Following up on the budget-friendly, $219 HP Chromebook 11a, HP announced this week what it calls the “company’s most premium consumer Chromebook” to date.
The HP Chromebook x360 14c includes a fingerprint scanner, webcam privacy switch, 88% screen-to-body ratio and a range of chip & memory configurations from Intel Pentium Gold to Intel Core i5 processor and up to 8 GB of memory. The base model is priced at $499 while I’ve already seen a Core i3 version specific to Best Buy costing $629.
I’m not a fan of different Chromebook models, or SKUs, from a hardware company and retailers. Often times, that leads to consumer confusion about what they’re actually buying. Case in point: The Best Buy version of the Lenovo Chromebook Yoga C630 appeared identical to the one you could purchase from Lenovo, yet it didn’t have a backlit keyboard like the latter.
Regardless, more Chromebook choices are good news in general. And HP appears to be targeting mainstream Chromebook users that want a premium built and looking device; if you want performance, however, you’re going to pay for it.
I say that because of the hardware used for the $499 model of the HP Chromebook x360 14a. It comes with a dual-core Intel Pentium Gold 6405U processor, 4 GB of memory and 64 GB of local storage.
Best Buy is advertising this convertible Chromebook with a 10th-generation dual-core Intel Core i3-10110U processor, 8 GB of memory and the same 64 GB of eMMC storage. That model is showing at a price of $629.
Both models share the same 14-inch IPS 1920×1080 touch panel with a mediocre 250 nits of brightness and 45% NTSC support. They also both have WiFi 6 and Bluetooth 5 support, and a trio of USB ports: 2 SuperSpeed Type-C and one SuperSpeed Type-A. Backlit keyboards are standard on both models but only the $499 model has a memory card slot.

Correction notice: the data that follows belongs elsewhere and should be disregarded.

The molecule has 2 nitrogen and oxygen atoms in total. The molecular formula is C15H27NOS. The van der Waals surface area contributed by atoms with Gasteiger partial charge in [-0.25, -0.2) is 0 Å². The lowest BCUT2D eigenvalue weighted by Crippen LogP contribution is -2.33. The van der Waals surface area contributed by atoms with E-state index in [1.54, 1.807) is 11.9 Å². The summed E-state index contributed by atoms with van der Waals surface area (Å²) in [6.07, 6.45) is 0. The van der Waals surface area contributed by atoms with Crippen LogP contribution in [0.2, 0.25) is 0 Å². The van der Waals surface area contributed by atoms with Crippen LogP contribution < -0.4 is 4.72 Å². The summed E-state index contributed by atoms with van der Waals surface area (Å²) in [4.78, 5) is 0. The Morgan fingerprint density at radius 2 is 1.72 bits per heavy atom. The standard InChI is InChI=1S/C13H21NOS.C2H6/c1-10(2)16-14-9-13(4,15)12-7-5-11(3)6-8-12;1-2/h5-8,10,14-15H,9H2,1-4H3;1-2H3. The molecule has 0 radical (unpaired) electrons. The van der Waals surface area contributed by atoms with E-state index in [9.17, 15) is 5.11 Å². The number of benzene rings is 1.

HP’s data sheet for the Core i3 configuration at Best Buy suggests there’s no memory card slot on that model, however Best Buy says there is one and even shows an image where you can plainly see it. If you plan to get that model, I’d make sure the slot is there before pulling the trigger.
I really like the capacity of the 60.9WHr battery in these Chromebooks, the USB-C charger and HP’s Quick Charge feature which gets you from zero to half-charged in 45 minutes. HP says that battery should get you up to 13.5 hours of browsing time; I’d guess that real-world usage should easily deliver 10+ hours.
Aside from the integrated fingerprint sensor and webcam privacy shutter, this convertible supports any USI stylus. It doesn’t come with one, so you’ll have to search around and buy that separately.
Here are the two datasheets for you to compare between the two:
As nice as the updated HP Chromebook X360 14c looks, a Pentium-powered Chromebook with 4 GB of memory costing $499 might be a tough sell. Even the Core i3 with double the RAM at Best Buy seems priced a little high to me as well, but I suspect it will run regular sales between $50 and $100 off the standard price.
Note that HP says the Chromebook X360 14c can be had in “up to a Core i5 processor” model with 128 GB of local storage. Perhaps that model, and its price, will be on HP’s site in a custom configuration option. We’ll see.